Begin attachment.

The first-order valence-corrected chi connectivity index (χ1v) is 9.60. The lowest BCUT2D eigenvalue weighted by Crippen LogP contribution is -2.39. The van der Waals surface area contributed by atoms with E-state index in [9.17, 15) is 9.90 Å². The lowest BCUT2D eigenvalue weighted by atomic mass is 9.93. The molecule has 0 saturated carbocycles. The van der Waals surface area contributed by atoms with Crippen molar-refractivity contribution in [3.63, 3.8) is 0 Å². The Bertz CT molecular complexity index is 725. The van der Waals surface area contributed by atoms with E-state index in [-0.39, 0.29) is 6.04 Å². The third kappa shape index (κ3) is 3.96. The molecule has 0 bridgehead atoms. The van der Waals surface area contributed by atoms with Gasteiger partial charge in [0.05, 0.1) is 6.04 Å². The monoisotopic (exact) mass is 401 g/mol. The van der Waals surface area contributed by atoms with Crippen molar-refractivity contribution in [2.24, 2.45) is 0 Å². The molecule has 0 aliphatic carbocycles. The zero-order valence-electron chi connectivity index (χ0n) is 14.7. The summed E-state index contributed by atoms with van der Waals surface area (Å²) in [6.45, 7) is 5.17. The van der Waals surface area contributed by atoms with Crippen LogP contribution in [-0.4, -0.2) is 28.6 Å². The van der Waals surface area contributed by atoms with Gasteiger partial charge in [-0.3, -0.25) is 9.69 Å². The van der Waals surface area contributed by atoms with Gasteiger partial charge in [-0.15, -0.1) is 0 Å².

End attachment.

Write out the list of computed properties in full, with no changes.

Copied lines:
The first-order valence-corrected chi connectivity index (χ1v) is 9.60. The lowest BCUT2D eigenvalue weighted by Crippen LogP contribution is -2.39. The van der Waals surface area contributed by atoms with E-state index in [9.17, 15) is 9.90 Å². The lowest BCUT2D eigenvalue weighted by atomic mass is 9.93. The molecule has 0 saturated carbocycles. The van der Waals surface area contributed by atoms with Crippen molar-refractivity contribution in [3.63, 3.8) is 0 Å². The Bertz CT molecular complexity index is 725. The van der Waals surface area contributed by atoms with E-state index in [-0.39, 0.29) is 6.04 Å². The third kappa shape index (κ3) is 3.96. The molecule has 0 bridgehead atoms. The van der Waals surface area contributed by atoms with Gasteiger partial charge in [0.05, 0.1) is 6.04 Å². The monoisotopic (exact) mass is 401 g/mol. The van der Waals surface area contributed by atoms with Crippen molar-refractivity contribution in [2.24, 2.45) is 0 Å². The molecule has 0 aliphatic carbocycles. The zero-order valence-electron chi connectivity index (χ0n) is 14.7. The summed E-state index contributed by atoms with van der Waals surface area (Å²) in [6.45, 7) is 5.17. The van der Waals surface area contributed by atoms with Crippen LogP contribution in [-0.4, -0.2) is 28.6 Å². The van der Waals surface area contributed by atoms with Gasteiger partial charge in [-0.3, -0.25) is 9.69 Å². The van der Waals surface area contributed by atoms with Gasteiger partial charge in [-0.15, -0.1) is 0 Å².